the City has just begun implementing a $5 million plan to upgrade
pedestrian conditions near local schools. "The plan breaks down
as $1 million over four years to replace safety signals, as well
as signs and crosswalks, and $4 million over three years to
rebuild the sidewalks."
source: http://www.dispatch.com:80/news/newsfea00/aug00/404526.html


STATE FUNDING FOR TRAFFIC SAFETY NEAR SCHOOLS

The Washington Transportation Commission approved grant
funding packages for five new programs created by the Legislature,
including a Traffic SafetyNear Schools Program.  The purpose of this
program is to fund capital projects for traffic and pedestrian safety
improvements near schools. Eligible projects include sidewalks and
walkways, school signing and signals, improved pedestrian crossings,
turning  lanes, school bus pullouts, and roadway channelization and
signalization.
For more info: http://www.wsdot.wa.gov/ta/homepage/hlphp.html


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- "TRADITIONAL NEIGHBORHOOD DEVELOPMENT STREET DESIGN
GUIDELINES: RECOMMENDED PRACTICE"
The final version, this 44-page manual from ITE includes community
design parameters, design principles, specific guidance on geometric
street design, and recent findings on urban design and travel demand.
Item RP-027A. Member price: $25, Nonmember price: $35
Order online from http://www.ite.org

- "NCDOT TRADITIONAL NEIGHBORHOOD DEVELOPMENT GUIDELINES"
An Aug. 2000 24-page downloadable manual from the North Carolina
Department of Transportation. Covers topics like design speed,
street types and widths,sidewalks, planting strips, and
relationship of buildings to street.
http://www.doh.dot.state.nc.us/operations/tnd.pdf

- "LIVABLE COMMUNITIES"
The Clinton/Gore administration's livable communities website,
tied to their initiative of the same name. Good links on
school walkability, among other topics.
http://www.livablecommunities.gov

- "BICYCLE USER GROUP MANUAL"
71-page downloadable manual on how to start and run a bicycle user
group (BUG). Published in 1998 by Bikewest and the Bicycle
Transportation Alliance of Perth, Western Australia.
http://www.transport.wa.gov.au/metro/bikewest/documents/bug_manual.pdf

- "LITERATURE REVIEW ON VEHICLE TRAVEL SPEEDS AND
PEDESTRIAN INJURIES"
Online NHTSA report concludes that higher vehicle speeds are
strongly associated with greater likelihood of pedestrian
crash occurrence and more serious resulting pedestrian injury.
Suggests countermeasures.
http://www.nhtsa.gov/people/injury/research/pub/hs809012.html

- "SAFETY OF VULNERABLE ROAD USERS"
229-page report reviews safety of vulnerable road users in OECD
Member countries. Published in 1998 by the Organization for
Economic Cooperation and Development, Road Transport Research
Programme.
http://www.oecd.org/dsti/sti/transpor/road/prod/Free-on-line/RS7.pdf

- "SCHOOL SPRAWL"
Article in the Planning Commissioner's Journal (Summer 2000)
promoting walkable school sites. "In Maine, the number of
children attending public schools declined by 27,000 between
1970-1995 but state and local busing costs rose from $8.7
million to $54 million a year during that period. The principal
reason: sprawling land use patterns."
order online ($4) at http://www.plannersweb.com

- "WALK OUR CHILDREN TO SCHOOL" KIT
Has sample letters to parents, businesses and community groups,
news releases, handouts, Walkability checklists, curriculum ideas
and 100 free Grafeeties ("bumper stickers for sneakers") saying
"Let's Walk Together." Produced by the Health Promotion Project
at Univ. of Wisconsin-Madison. Kit is $5. Contact Rick Brooks at
(608) 265-4079 or via email at  <[log in to unmask]>
After September 18, info and downloadable artwork available on
above website.
http://www.dcs.wisc.edu/pda/applepie

- "AN INVESTIGATION OF THE SAFETY IMPLICATIONS OF WIRELESS
COMMUNICATIONS IN VEHICLES"
An NHTSA report presenting a variety of options for enhancing
the safe use of cellular telephones by drivers and addressing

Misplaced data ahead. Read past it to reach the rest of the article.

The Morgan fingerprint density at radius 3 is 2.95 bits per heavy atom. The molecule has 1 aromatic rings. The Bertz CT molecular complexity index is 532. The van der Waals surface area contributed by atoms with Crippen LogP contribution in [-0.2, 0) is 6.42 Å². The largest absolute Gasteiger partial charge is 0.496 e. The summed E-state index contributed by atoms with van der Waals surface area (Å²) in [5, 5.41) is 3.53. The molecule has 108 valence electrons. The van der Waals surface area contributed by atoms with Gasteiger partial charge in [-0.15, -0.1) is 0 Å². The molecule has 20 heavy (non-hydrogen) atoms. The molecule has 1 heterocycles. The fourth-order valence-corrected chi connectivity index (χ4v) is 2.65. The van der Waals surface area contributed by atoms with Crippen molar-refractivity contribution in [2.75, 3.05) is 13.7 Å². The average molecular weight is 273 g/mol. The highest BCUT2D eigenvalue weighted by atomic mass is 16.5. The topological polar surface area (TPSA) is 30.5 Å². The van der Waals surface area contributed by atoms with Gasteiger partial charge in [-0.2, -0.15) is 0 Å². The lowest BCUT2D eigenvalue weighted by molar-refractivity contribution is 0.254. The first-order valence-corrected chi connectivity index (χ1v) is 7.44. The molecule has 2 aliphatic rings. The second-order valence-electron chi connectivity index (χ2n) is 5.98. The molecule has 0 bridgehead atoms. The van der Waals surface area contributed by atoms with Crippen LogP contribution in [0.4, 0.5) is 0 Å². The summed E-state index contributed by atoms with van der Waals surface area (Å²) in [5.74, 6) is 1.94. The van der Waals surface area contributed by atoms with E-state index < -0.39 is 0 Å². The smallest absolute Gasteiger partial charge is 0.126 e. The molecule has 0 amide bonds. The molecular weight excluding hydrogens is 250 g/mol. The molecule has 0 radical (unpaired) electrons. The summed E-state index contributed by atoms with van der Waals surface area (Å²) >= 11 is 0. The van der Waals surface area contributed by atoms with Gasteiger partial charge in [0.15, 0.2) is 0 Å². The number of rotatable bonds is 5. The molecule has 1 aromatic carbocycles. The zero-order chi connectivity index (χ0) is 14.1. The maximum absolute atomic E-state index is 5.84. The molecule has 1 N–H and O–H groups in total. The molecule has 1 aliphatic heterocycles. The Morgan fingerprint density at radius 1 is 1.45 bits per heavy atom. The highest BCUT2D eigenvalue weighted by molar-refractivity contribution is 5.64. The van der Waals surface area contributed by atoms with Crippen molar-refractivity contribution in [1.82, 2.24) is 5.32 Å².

the many issues raised.
http://www.nhtsa.dot.gov/people/injury/research/wireless/

- "SMART CHOICES OR SPRAWLING GROWTH: A 50-STATE SURVEY
OF DEVELOPMENT"
The Sierra Club Report on Sprawl, September 2000. Lots of examples of
"smart" walkable developments.
http://www.sierraclub.org/sprawl/50statesurvey/


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September 21-24, 2000: 15th National Trails Symposium, Redding, CA .
Info: American Trails (520) 632-1140; e-mail: <[log in to unmask]>
website: http://www.americantrails.org/INFO2000TrSymposium.html

September 20-22, 2000: The 2000 Wisconsin State Bike Conference,
Neenah, WI. Info: Bicycle Federation of Wisconsin, 106 E Doty Street,
Suite 10, Madison, WI 53703 voice: 608/251-4456 fax: 608-251-4594
email: [log in to unmask]  website: http://www.bfw.org/bikeconference/

October 4, 2000: International Walk  to School Day. Info: email:
<[log in to unmask]> also for info the international program,
as well as linkes to nine national events, visit their website.
website: http://www.iwalktoschool.org/
U.S. event website: http://www.walktoschool-usa.org/

October 19-21, 2000: 3rd International Congress Greenways in the
Millenium; Gijón, Spain. Info: Fundación de los Ferrocarriles Espanoles,

fax: +34(0)91-528 09 86, email: <[log in to unmask]>
website: http://www.viasverdes.com

October 28, 2000: Northeast Bicycle Advocate's Conference, Hartford, CT.

Info: CT Bicycle Coalition at (860) 527-5200 or Thunderhead Alliance
website: http://www.thunderheadalliance.org

November 1, 2000: Velo-city 2001,  Call for Papers Deadline; see
Sept. 2001 entry below for Conference and access information.

January 7-11, 2001:80th Annual Meeting of the Transportation Research
Board, Washington, DC. Info: TRB, 2101 Constitution Ave, N.W.
Washington, D.C. 20418, voice:  (202) 334-2934 fax: (202) 334-2003
website: http://www4.nationalacademies.org/trb/annual.nsf

February 20-22, 2001: Australia: Walking the 21st Century:
An International Walking Conference, Perth, Western Australia. Info:
John Seaton, Metropolitan Div., Dept. of Transport, PO Box 7272
Cloisters Square, Perth, W. Australia - 6850,
voice: +61 8 9313 8680  fax: +61 8 9320 9497
e-mail: <[log in to unmask]>
website: http://www.transport.wa.gov.au/conferences/walking/index.html

March 25-28, 2001,17th Annual ITE Spring Conference: Improving
Transportation Performance and Productivity, Monterey, CA. Info: ITE,
525
School Street, SW, Suite 410, Washington, DC 20024 USA ,
voice: (202) 554-8050  fax: (202) 863-5486, email: <[log in to unmask]>
website: https://www.ite.org/conference2001/sixdays.asp

July 3-6, 2001,Environmental Design Research Association (EDRA)
Annual Meeting, Edinburgh, Scotland.  Info: EDRA, P.O. Box 7146,
Edmond, OK 73083-7146,  voice: (405)330-4863
fax: (405)330-4150,  email: <[log in to unmask]>
website: http://www.telepath.com/edra/home.html

September 17-21, 2001, Velo-city 2001, Edinburgh/Glasgow, Scotland.
Info: Meeting Makers Ltd, Jordanhill Campus, 76 Southbrae Drive,
Glasgow G13 1PP, Scotland, voice: 0141 434 1500 fax: 434 1519,
e-mail: <[log in to unmask]>
website: http://velo-city2001.org/